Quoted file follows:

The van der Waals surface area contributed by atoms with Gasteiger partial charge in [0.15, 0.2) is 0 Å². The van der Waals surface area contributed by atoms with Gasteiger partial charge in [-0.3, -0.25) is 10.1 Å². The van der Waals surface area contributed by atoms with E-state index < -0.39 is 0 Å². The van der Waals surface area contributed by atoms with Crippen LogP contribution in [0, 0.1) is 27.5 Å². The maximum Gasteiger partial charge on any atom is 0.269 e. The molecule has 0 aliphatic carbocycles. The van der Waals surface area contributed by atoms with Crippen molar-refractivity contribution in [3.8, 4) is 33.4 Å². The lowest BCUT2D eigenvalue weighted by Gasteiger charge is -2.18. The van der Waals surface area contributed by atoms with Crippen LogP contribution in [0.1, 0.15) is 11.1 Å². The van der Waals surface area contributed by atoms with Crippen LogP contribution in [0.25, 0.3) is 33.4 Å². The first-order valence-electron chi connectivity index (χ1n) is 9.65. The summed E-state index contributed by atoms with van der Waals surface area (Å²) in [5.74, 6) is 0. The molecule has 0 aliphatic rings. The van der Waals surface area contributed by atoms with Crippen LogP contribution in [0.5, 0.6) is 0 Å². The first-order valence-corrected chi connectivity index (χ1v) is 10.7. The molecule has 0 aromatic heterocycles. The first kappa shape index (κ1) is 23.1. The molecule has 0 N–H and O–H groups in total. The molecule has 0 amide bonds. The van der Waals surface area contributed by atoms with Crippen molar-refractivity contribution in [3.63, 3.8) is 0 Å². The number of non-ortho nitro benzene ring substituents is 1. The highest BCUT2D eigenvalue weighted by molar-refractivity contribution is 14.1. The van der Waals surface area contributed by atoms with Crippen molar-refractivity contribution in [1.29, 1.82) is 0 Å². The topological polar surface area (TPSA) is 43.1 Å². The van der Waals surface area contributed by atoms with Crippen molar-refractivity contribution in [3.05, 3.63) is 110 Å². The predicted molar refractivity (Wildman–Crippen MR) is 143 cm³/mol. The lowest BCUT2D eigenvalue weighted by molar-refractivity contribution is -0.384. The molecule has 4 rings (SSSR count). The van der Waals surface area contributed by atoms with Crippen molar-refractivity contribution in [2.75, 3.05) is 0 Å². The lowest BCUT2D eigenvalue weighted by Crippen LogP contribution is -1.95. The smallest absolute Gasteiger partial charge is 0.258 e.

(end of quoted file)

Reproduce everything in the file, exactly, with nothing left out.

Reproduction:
The van der Waals surface area contributed by atoms with Gasteiger partial charge in [0.15, 0.2) is 0 Å². The van der Waals surface area contributed by atoms with Gasteiger partial charge in [-0.3, -0.25) is 10.1 Å². The van der Waals surface area contributed by atoms with E-state index < -0.39 is 0 Å². The van der Waals surface area contributed by atoms with Crippen LogP contribution in [0, 0.1) is 27.5 Å². The maximum Gasteiger partial charge on any atom is 0.269 e. The molecule has 0 aliphatic carbocycles. The van der Waals surface area contributed by atoms with Crippen molar-refractivity contribution in [3.8, 4) is 33.4 Å². The lowest BCUT2D eigenvalue weighted by Gasteiger charge is -2.18. The van der Waals surface area contributed by atoms with Crippen LogP contribution in [0.1, 0.15) is 11.1 Å². The van der Waals surface area contributed by atoms with Crippen LogP contribution in [0.25, 0.3) is 33.4 Å². The first-order valence-electron chi connectivity index (χ1n) is 9.65. The summed E-state index contributed by atoms with van der Waals surface area (Å²) in [5.74, 6) is 0. The molecule has 0 aliphatic rings. The van der Waals surface area contributed by atoms with Crippen LogP contribution in [0.5, 0.6) is 0 Å². The first-order valence-corrected chi connectivity index (χ1v) is 10.7. The molecule has 0 aromatic heterocycles. The first kappa shape index (κ1) is 23.1. The molecule has 0 N–H and O–H groups in total. The molecule has 0 amide bonds. The van der Waals surface area contributed by atoms with Crippen molar-refractivity contribution in [3.63, 3.8) is 0 Å². The number of non-ortho nitro benzene ring substituents is 1. The highest BCUT2D eigenvalue weighted by molar-refractivity contribution is 14.1. The van der Waals surface area contributed by atoms with Crippen molar-refractivity contribution in [1.29, 1.82) is 0 Å². The topological polar surface area (TPSA) is 43.1 Å². The van der Waals surface area contributed by atoms with Crippen molar-refractivity contribution in [3.05, 3.63) is 110 Å². The predicted molar refractivity (Wildman–Crippen MR) is 143 cm³/mol. The lowest BCUT2D eigenvalue weighted by molar-refractivity contribution is -0.384. The molecule has 4 rings (SSSR count). The van der Waals surface area contributed by atoms with Crippen molar-refractivity contribution in [2.75, 3.05) is 0 Å². The lowest BCUT2D eigenvalue weighted by Crippen LogP contribution is -1.95. The smallest absolute Gasteiger partial charge is 0.258 e.